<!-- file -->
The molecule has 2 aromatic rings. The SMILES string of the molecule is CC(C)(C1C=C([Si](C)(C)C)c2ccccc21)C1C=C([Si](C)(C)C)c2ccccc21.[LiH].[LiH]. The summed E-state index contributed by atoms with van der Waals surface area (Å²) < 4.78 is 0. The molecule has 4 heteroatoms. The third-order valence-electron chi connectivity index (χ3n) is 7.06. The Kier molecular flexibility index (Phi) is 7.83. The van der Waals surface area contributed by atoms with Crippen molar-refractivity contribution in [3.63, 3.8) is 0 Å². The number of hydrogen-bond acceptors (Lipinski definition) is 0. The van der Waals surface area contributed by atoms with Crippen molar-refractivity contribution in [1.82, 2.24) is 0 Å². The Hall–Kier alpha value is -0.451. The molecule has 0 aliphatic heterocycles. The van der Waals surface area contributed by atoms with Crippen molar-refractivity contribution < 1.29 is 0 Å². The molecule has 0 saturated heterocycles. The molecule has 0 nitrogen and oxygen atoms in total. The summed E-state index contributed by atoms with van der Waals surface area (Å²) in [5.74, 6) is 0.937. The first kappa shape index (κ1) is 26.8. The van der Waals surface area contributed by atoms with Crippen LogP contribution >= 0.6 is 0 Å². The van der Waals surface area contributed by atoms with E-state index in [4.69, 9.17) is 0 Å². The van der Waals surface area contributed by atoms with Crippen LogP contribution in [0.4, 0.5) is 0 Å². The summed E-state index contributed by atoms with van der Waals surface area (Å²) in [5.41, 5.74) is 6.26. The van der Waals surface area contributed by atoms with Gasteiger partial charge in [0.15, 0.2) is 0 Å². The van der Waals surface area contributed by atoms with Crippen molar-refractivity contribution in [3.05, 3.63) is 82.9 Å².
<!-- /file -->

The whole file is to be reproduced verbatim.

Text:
The molecule has 2 aromatic rings. The SMILES string of the molecule is CC(C)(C1C=C([Si](C)(C)C)c2ccccc21)C1C=C([Si](C)(C)C)c2ccccc21.[LiH].[LiH]. The summed E-state index contributed by atoms with van der Waals surface area (Å²) < 4.78 is 0. The molecule has 4 heteroatoms. The third-order valence-electron chi connectivity index (χ3n) is 7.06. The Kier molecular flexibility index (Phi) is 7.83. The van der Waals surface area contributed by atoms with Crippen molar-refractivity contribution in [3.63, 3.8) is 0 Å². The number of hydrogen-bond acceptors (Lipinski definition) is 0. The van der Waals surface area contributed by atoms with Crippen molar-refractivity contribution in [1.82, 2.24) is 0 Å². The Hall–Kier alpha value is -0.451. The molecule has 0 aliphatic heterocycles. The van der Waals surface area contributed by atoms with Crippen molar-refractivity contribution < 1.29 is 0 Å². The molecule has 0 saturated heterocycles. The molecule has 0 nitrogen and oxygen atoms in total. The summed E-state index contributed by atoms with van der Waals surface area (Å²) in [5.74, 6) is 0.937. The first kappa shape index (κ1) is 26.8. The van der Waals surface area contributed by atoms with Crippen LogP contribution >= 0.6 is 0 Å². The van der Waals surface area contributed by atoms with E-state index in [4.69, 9.17) is 0 Å². The van der Waals surface area contributed by atoms with Crippen LogP contribution in [0.4, 0.5) is 0 Å². The summed E-state index contributed by atoms with van der Waals surface area (Å²) in [5.41, 5.74) is 6.26. The van der Waals surface area contributed by atoms with Gasteiger partial charge in [0.15, 0.2) is 0 Å². The van der Waals surface area contributed by atoms with Crippen molar-refractivity contribution in [3.05, 3.63) is 82.9 Å².